An unselfish wish made on the horn of a unicorn will come true. Our wish? To support the writing community by giving constructive tips and criticism through submissions. Check out the submissions tab for more information. We can survive the crucible of fire together.

Monday, September 16, 2013

Workshop #14 Pirate Jenny

When a pirate ship sails into the harbor, seventeen-year-old servant girl, Jenny is intrigued. She’s never met a pirate before and the thought of sailing away to find adventure thrills her.

When the pirate captain enters the tavern, Jenny is surprised that the captain is a woman and even more surprised to find out the Red Lady pirate is the mother who abandoned her as an infant.

The murderous Red Lady pirate has returned to claim Jenny. She wants the two of them to make a life on the open seas.

Jenny’s romantic version of life as a pirate is quickly changed when her mother’s band of pirates pillage and burn the village leaving only bodies in their wake.

Horrified at the thought of killing and becoming like her mother, Jenny runs away only to be found by the pirates.

Now Jenny must protect a young girl kidnapped by her mother and pretend to go along with her mother’s schemes in order for the two of them to survive.

11 comments:

Huntress, aka CD Coffelt said...

I feel a bit disjointed. Continuity is vital and I just don’t see it here. So much information is lost when the flow isn’t as smooth as it should be. Every sentence needs to connect with the one before and after it. After you give it another whack upside its query-head, I’d like to see this again!

Carl Hackman said...

When the captain enters the tavern, Jenny is surprised to find it's a woman and even more shocked to discover the pirate leader is the mother who abandoned her as an infant. The murderous swashbuckler has returned to claim Jenny and wants the two of them to make a life on the open seas.

A few changes could pull this query together very nicely. One thing that stands out is the number of times pirate is used in the query as well. I have tweaked the second and third paragraph to give you an idea of what I mean. Please take my comments with a pinch of salt.

Kathleen said...

Thanks,the combining of those two paragraphs has helped tighten it.

Charity Bradford said...

You can definitely tighten this and Carl gave you a great start. Whenever you say the Red Lady you don't need to say pirate right after. That will help with some of that repetition.

Is this adult, YA or MG?

Why was the girl kidnapped and why is Jenny determined to save her? Build up what Jenny wants, why her mother stands in the way, and what will happen if Jenny doesn't get away for good. That will help clarify things and make us care a little more.

This could be a great story along the lines of Treasure Island, but for girls.

Liz Blocker said...

I think Carl nailed it by combining the first two paragraphs. My first thought on reading this was that the hook is that the pirate captain is Jenny's mother, and THAT'S what I want to be grabbed by right away when I'm reading. Starting with the ship detracts from that a bit.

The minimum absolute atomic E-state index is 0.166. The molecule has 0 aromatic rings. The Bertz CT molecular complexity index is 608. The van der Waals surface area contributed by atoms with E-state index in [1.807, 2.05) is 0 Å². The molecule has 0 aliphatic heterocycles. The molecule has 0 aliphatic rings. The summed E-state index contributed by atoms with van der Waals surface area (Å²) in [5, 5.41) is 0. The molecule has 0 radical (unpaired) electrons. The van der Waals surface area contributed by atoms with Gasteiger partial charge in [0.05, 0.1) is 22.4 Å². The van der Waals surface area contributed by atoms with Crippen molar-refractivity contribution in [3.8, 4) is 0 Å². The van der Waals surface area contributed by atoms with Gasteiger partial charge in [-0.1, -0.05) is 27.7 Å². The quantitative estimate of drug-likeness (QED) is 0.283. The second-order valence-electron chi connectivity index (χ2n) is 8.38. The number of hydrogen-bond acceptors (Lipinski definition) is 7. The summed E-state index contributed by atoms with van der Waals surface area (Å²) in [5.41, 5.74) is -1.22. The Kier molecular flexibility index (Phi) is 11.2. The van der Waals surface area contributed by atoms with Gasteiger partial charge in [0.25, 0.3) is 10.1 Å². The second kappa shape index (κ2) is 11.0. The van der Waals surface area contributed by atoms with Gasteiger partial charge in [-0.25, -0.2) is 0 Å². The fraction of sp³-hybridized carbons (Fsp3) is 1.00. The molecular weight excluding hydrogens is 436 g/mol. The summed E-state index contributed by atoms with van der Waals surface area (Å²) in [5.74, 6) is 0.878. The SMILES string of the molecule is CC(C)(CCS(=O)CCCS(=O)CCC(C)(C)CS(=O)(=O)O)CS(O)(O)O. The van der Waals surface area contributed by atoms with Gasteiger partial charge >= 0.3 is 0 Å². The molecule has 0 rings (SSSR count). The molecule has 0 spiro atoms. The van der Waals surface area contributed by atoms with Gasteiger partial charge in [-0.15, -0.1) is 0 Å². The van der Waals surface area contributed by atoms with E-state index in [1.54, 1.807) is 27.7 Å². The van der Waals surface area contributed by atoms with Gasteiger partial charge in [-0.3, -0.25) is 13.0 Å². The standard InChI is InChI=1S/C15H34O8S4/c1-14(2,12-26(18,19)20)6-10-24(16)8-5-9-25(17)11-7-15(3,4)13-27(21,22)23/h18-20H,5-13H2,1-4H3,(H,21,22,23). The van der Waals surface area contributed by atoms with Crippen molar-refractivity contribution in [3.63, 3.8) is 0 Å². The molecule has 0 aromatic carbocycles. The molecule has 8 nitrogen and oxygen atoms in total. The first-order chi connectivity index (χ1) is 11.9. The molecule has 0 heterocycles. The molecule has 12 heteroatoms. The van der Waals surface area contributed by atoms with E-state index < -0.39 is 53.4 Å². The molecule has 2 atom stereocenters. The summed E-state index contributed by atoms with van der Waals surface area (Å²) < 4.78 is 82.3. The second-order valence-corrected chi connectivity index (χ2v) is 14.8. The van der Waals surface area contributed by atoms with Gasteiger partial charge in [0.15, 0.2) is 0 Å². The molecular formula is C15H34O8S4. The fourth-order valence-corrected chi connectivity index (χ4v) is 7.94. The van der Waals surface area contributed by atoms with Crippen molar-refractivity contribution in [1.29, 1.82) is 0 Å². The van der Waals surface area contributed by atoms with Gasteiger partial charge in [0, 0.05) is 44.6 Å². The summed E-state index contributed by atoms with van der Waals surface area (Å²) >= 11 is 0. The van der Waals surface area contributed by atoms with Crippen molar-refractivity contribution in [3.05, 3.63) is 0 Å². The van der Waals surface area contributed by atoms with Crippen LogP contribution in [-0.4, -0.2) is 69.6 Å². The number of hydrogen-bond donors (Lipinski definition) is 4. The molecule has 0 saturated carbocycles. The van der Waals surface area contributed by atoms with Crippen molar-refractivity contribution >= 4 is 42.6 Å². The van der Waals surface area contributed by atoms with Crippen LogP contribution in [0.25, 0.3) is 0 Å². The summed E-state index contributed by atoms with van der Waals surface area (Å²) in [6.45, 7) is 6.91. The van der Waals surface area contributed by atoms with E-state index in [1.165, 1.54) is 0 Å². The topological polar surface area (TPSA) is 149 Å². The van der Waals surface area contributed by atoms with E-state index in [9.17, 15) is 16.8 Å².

Other thoughts for tightening:

Avoid 'murderous - you're giving away the next bit of conflict with that word. Intriguing? Powerful? Mysterious?

The intriguing Red Lady pirate has returned to welcome Jenny into her life on the open seas. Jenny is thrilled by the idea of becoming a pirate - that is, until her mother murders an entire village of peasants.

And so on :)

storymultiverse said...

I'll add my support for the comments articulated by others - combining the shorter paragraphs makes things less jumpy and more cohesive. One other suggestion is that the last line could be tweaked slightly to give it more punch. Maybe something about having to find a way to escape, or outwit, or defeat the Red Lady somehow?

Kara said...

Saw this at #PitMad and obviously it stood out enough to me to remember it! It's a cool idea. The first two sections seem strong to me- you've introduced Jenny and the Red Lady very simply. I would change the third section so that it tells about Jenny accepting the offer to sail with the pirates.
The young girl comes out of nowhere, is there a better way to bring her up? Is she really important enough to be mentioned? My thought from over here is that what is really important to mention is that she is working against her mother, and what will happen if she doesn't succeed (or what happens if she does.)
Good luck!

Liz A. said...

Does Jenny go along willingly (at first)? Or does the Red Lady kidnap her? I'm not sure from this.

Tiffanie Lynn said...

I agree with all the comments before me, but the greatest problem (I believe) is the flow. The ideas don't move smoothly from paragraph to paragraph. It leaves me disoriented and not 100% sure what's going on.

mshatch said...

I think the young girl would work better as a little sister. That way Jenny is truly invested in saving her. She's got no one else.

That said, I agree with what everyone else has said, including Charity's comment about this being like a Treasure Island for girls.

Raluca Balasa said...

Just wondering: why is Jenny's mother coming to claim her now, after all this time? And how did her mother find her? What does the Red Lady want with Jenny? She doesn't seem the maternal type who wants to make up for lost time, you know?

You've said that Jenny wants to save this little girl (though more explanation as to the girl is needed), but what are the Red Lady's goals? Villains are just as important as protags. Everything a protagonist needs - personality, goals, loves, fears - a villain needs as well. Explain what the Red Lady is really trying to accomplish, and you'll have a natural place to go from when detailing Jenny's goals(which will be opposite from her mother's).

That said, I adore the idea of Jenny's lost family being a pirate captain! This definitely makes me want to learn more.